With China deal, U.S. poised for new LNG boom

The liquefied natural gas tanker Asia Vision left Cheniere Energy’s Sabine Pass export terminal in 2016 with the first cargo of U.S. shale gas. (Bloomberg photo by Lindsey Janies)

A new deal struck between China and the U.S. links the world’s largest liquefied natural gas growth market to the fastest-growing LNG exporter, and may encourage a new round of expansion along the Gulf Coast.

The U.S. Commerce Department announced yesterday a 100-day action plan between the U.S. and China that allows Chinese companies to negotiate long-term contracts to source LNG from U.S. suppliers. Energy research firm Wood Mackenzie said the deal has the potential to alter global LNG trade.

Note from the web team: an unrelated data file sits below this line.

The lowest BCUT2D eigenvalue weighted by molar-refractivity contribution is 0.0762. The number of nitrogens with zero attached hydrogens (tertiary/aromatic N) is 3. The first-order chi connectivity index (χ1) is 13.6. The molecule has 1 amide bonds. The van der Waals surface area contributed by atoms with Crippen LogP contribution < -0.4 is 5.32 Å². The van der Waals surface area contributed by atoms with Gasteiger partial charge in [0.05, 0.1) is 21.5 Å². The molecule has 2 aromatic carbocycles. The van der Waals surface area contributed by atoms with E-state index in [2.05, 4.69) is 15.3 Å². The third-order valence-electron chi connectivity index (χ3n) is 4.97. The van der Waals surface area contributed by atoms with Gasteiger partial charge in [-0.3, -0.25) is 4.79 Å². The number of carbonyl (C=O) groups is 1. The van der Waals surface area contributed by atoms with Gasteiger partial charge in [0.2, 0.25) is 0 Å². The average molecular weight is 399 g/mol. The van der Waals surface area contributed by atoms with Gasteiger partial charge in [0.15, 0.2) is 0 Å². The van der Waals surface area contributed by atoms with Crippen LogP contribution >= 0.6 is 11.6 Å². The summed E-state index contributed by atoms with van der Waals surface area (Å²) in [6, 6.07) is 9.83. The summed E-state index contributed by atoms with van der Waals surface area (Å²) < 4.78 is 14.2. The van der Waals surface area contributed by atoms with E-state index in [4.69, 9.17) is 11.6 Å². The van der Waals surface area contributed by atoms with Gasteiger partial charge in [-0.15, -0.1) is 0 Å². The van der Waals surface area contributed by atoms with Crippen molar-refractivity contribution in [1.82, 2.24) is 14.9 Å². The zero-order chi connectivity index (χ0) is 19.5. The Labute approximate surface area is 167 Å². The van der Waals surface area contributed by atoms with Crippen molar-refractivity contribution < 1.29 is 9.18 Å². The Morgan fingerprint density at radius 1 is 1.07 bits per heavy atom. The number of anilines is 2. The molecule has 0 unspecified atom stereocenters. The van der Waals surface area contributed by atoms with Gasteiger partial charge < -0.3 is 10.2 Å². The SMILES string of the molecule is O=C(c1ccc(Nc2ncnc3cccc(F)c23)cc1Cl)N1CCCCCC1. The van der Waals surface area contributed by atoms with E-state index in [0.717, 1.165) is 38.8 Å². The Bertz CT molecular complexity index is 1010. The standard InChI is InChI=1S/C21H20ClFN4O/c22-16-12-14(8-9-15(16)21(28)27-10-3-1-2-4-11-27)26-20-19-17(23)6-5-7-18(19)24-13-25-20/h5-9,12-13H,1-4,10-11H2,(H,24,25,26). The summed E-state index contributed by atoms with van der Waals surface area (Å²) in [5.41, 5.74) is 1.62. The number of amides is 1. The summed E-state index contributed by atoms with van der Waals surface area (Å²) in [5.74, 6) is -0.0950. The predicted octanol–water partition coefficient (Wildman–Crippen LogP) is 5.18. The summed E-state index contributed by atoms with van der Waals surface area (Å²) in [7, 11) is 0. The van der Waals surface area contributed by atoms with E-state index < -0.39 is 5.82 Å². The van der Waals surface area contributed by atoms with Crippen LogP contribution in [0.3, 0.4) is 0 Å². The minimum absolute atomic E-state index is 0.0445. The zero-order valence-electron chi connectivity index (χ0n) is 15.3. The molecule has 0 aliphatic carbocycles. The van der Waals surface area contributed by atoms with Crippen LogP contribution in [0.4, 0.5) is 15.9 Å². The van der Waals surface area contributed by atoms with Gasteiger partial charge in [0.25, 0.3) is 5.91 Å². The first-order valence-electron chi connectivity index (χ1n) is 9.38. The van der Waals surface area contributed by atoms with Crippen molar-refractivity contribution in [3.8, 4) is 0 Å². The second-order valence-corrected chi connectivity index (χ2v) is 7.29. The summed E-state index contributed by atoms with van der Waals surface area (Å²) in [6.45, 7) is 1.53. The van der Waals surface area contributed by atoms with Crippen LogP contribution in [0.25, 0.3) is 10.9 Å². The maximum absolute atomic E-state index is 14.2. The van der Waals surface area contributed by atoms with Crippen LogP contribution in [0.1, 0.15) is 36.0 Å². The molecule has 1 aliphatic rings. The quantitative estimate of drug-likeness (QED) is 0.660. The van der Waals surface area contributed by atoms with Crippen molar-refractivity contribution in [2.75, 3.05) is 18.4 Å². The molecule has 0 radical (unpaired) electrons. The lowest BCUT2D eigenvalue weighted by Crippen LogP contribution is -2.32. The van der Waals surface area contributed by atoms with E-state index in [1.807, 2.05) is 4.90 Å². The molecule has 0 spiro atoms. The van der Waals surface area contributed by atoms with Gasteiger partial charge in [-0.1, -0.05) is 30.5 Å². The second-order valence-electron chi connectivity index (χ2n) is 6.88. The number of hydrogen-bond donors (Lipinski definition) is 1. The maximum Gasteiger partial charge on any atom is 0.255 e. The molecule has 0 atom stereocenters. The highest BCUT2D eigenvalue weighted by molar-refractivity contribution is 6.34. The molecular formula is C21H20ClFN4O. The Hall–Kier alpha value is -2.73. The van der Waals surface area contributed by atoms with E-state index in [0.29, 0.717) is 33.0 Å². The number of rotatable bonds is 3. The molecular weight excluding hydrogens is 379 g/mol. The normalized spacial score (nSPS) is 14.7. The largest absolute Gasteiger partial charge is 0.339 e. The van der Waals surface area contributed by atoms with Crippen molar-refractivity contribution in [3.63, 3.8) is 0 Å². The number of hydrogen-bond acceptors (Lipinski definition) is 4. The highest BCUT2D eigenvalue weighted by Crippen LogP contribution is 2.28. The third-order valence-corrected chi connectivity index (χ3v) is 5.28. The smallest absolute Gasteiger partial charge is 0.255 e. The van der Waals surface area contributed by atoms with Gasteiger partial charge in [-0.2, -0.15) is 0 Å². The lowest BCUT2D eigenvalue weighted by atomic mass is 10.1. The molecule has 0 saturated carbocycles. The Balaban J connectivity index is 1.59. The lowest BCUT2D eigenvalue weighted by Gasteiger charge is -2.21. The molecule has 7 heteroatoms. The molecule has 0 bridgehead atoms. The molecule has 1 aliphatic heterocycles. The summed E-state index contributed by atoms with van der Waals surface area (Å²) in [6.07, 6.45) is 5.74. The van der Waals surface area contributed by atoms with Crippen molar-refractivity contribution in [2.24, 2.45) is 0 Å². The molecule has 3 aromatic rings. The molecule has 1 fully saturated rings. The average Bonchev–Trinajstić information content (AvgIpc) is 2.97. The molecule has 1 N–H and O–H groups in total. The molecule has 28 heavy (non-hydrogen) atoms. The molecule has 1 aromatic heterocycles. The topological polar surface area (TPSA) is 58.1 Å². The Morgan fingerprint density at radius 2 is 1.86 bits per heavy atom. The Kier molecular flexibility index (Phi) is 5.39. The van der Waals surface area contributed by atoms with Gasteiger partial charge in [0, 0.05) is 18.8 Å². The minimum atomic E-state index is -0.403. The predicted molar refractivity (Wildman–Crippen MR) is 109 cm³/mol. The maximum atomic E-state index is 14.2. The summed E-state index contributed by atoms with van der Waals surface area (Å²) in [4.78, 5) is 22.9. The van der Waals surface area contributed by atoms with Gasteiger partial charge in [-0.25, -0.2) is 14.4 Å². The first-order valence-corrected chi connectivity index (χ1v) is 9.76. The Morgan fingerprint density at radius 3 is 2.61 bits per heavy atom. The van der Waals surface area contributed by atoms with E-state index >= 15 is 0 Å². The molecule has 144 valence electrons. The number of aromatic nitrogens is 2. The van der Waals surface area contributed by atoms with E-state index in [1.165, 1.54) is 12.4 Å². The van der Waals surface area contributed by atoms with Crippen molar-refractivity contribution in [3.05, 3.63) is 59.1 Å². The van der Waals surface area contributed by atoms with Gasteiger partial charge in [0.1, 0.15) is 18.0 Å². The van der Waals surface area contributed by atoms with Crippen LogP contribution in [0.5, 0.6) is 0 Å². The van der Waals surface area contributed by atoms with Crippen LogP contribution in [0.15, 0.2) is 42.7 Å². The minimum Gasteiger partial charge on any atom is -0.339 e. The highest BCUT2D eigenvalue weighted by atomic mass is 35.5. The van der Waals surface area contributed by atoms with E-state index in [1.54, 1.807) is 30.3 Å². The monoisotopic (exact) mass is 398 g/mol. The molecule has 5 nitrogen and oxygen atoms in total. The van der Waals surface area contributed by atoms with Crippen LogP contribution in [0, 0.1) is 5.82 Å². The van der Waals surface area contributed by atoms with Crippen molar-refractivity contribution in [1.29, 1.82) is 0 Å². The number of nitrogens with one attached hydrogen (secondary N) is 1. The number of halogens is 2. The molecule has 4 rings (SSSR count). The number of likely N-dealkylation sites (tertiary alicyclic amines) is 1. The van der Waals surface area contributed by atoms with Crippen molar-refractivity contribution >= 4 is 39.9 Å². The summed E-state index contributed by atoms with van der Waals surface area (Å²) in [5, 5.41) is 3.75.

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WoodMac expects Chinese LNG demand to reach 75 million metric tons per year — or about $26 billion at today’s prices — by 2030, triple the current amount of LNG imports. “The U.S. is keen for a slice of the pie,” said Massimo Di-Odoardo, WoodMac’s head of global gas and LNG research.

The U.S. is already exporting LNG to China. In March it accounted for 7 percent of total LNG imports into the country, WoodMac said. China’s total LNG demand last year was 26 million metric tons.

“In the longer term, the deal paves the way for a second wave of investment in U.S. LNG,” Di-Odoardo said. “Developers will now be able to target Chinese buyers directly, potentially supporting project financing. It could also support direct Chinese investment into liquefaction and upstream developments on U.S. soil.”

The new deal also increases pressure on projects in Australia, East Africa, Canada and Russia.

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